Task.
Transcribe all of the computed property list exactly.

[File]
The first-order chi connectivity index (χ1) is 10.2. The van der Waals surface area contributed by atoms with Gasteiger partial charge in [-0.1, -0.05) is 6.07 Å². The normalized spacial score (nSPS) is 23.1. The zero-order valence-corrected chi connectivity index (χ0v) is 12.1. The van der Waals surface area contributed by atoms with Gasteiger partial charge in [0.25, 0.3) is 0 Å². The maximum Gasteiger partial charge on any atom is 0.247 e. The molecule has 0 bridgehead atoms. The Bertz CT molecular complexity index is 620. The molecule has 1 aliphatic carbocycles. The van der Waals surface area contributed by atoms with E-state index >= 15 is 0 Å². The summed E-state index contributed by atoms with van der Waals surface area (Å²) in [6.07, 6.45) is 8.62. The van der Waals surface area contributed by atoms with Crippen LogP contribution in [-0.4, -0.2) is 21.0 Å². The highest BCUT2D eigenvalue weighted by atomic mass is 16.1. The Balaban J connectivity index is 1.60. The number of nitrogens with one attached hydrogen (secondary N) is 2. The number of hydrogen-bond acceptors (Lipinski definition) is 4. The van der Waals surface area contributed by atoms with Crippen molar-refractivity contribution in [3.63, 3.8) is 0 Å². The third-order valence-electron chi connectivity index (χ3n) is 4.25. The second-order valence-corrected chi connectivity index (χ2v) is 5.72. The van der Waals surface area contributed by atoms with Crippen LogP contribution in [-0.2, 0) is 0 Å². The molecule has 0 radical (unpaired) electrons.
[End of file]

The first-order chi connectivity index (χ1) is 10.2. The van der Waals surface area contributed by atoms with Gasteiger partial charge in [-0.1, -0.05) is 6.07 Å². The normalized spacial score (nSPS) is 23.1. The zero-order valence-corrected chi connectivity index (χ0v) is 12.1. The van der Waals surface area contributed by atoms with Gasteiger partial charge in [0.25, 0.3) is 0 Å². The maximum Gasteiger partial charge on any atom is 0.247 e. The molecule has 0 bridgehead atoms. The Bertz CT molecular complexity index is 620. The molecule has 1 aliphatic carbocycles. The van der Waals surface area contributed by atoms with E-state index >= 15 is 0 Å². The summed E-state index contributed by atoms with van der Waals surface area (Å²) in [6.07, 6.45) is 8.62. The van der Waals surface area contributed by atoms with Crippen LogP contribution in [-0.4, -0.2) is 21.0 Å². The highest BCUT2D eigenvalue weighted by atomic mass is 16.1. The Balaban J connectivity index is 1.60. The number of nitrogens with one attached hydrogen (secondary N) is 2. The number of hydrogen-bond acceptors (Lipinski definition) is 4. The van der Waals surface area contributed by atoms with Crippen molar-refractivity contribution in [3.63, 3.8) is 0 Å². The third-order valence-electron chi connectivity index (χ3n) is 4.25. The second-order valence-corrected chi connectivity index (χ2v) is 5.72. The van der Waals surface area contributed by atoms with Crippen LogP contribution in [-0.2, 0) is 0 Å². The molecule has 0 radical (unpaired) electrons.